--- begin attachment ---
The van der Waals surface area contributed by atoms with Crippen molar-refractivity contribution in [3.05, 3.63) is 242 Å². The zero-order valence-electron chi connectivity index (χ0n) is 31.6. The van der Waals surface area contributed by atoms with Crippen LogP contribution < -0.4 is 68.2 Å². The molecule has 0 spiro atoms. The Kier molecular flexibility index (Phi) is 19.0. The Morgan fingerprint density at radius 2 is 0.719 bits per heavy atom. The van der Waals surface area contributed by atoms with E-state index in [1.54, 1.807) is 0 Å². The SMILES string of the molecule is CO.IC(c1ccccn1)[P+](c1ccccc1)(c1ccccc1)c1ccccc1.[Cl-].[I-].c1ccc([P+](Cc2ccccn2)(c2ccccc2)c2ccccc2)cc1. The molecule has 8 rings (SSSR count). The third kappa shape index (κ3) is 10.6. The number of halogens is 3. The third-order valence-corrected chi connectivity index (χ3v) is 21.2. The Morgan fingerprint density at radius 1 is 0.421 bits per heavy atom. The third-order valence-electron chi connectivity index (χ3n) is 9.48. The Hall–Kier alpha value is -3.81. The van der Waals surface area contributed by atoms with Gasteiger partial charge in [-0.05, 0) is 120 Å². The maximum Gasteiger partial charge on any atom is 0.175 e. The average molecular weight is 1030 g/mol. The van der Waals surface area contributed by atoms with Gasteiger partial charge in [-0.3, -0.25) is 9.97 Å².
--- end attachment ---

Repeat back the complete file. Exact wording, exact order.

The van der Waals surface area contributed by atoms with Crippen molar-refractivity contribution in [3.05, 3.63) is 242 Å². The zero-order valence-electron chi connectivity index (χ0n) is 31.6. The van der Waals surface area contributed by atoms with Crippen LogP contribution < -0.4 is 68.2 Å². The molecule has 0 spiro atoms. The Kier molecular flexibility index (Phi) is 19.0. The Morgan fingerprint density at radius 2 is 0.719 bits per heavy atom. The van der Waals surface area contributed by atoms with E-state index in [1.54, 1.807) is 0 Å². The SMILES string of the molecule is CO.IC(c1ccccn1)[P+](c1ccccc1)(c1ccccc1)c1ccccc1.[Cl-].[I-].c1ccc([P+](Cc2ccccn2)(c2ccccc2)c2ccccc2)cc1. The molecule has 8 rings (SSSR count). The third kappa shape index (κ3) is 10.6. The number of halogens is 3. The third-order valence-corrected chi connectivity index (χ3v) is 21.2. The Morgan fingerprint density at radius 1 is 0.421 bits per heavy atom. The third-order valence-electron chi connectivity index (χ3n) is 9.48. The Hall–Kier alpha value is -3.81. The van der Waals surface area contributed by atoms with Gasteiger partial charge in [-0.05, 0) is 120 Å². The maximum Gasteiger partial charge on any atom is 0.175 e. The average molecular weight is 1030 g/mol. The van der Waals surface area contributed by atoms with Gasteiger partial charge in [-0.3, -0.25) is 9.97 Å².